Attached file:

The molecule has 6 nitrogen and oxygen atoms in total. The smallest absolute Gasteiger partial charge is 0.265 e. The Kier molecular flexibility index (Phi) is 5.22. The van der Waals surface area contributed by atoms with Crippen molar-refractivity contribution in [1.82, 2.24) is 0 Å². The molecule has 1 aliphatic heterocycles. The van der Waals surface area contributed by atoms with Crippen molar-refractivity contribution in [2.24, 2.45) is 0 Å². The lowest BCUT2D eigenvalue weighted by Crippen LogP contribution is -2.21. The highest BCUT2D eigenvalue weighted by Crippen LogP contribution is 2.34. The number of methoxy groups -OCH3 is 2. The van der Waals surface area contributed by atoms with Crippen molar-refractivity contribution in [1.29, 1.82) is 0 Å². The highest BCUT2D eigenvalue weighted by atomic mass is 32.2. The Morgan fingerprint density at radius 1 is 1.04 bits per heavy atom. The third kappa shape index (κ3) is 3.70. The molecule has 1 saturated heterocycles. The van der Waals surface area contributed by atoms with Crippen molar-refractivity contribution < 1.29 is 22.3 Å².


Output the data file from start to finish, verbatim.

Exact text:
The molecule has 6 nitrogen and oxygen atoms in total. The smallest absolute Gasteiger partial charge is 0.265 e. The Kier molecular flexibility index (Phi) is 5.22. The van der Waals surface area contributed by atoms with Crippen molar-refractivity contribution in [1.82, 2.24) is 0 Å². The molecule has 1 aliphatic heterocycles. The van der Waals surface area contributed by atoms with Crippen molar-refractivity contribution in [2.24, 2.45) is 0 Å². The lowest BCUT2D eigenvalue weighted by Crippen LogP contribution is -2.21. The highest BCUT2D eigenvalue weighted by Crippen LogP contribution is 2.34. The number of methoxy groups -OCH3 is 2. The van der Waals surface area contributed by atoms with Crippen molar-refractivity contribution in [1.29, 1.82) is 0 Å². The highest BCUT2D eigenvalue weighted by atomic mass is 32.2. The Morgan fingerprint density at radius 1 is 1.04 bits per heavy atom. The third kappa shape index (κ3) is 3.70. The molecule has 1 saturated heterocycles. The van der Waals surface area contributed by atoms with Crippen molar-refractivity contribution < 1.29 is 22.3 Å².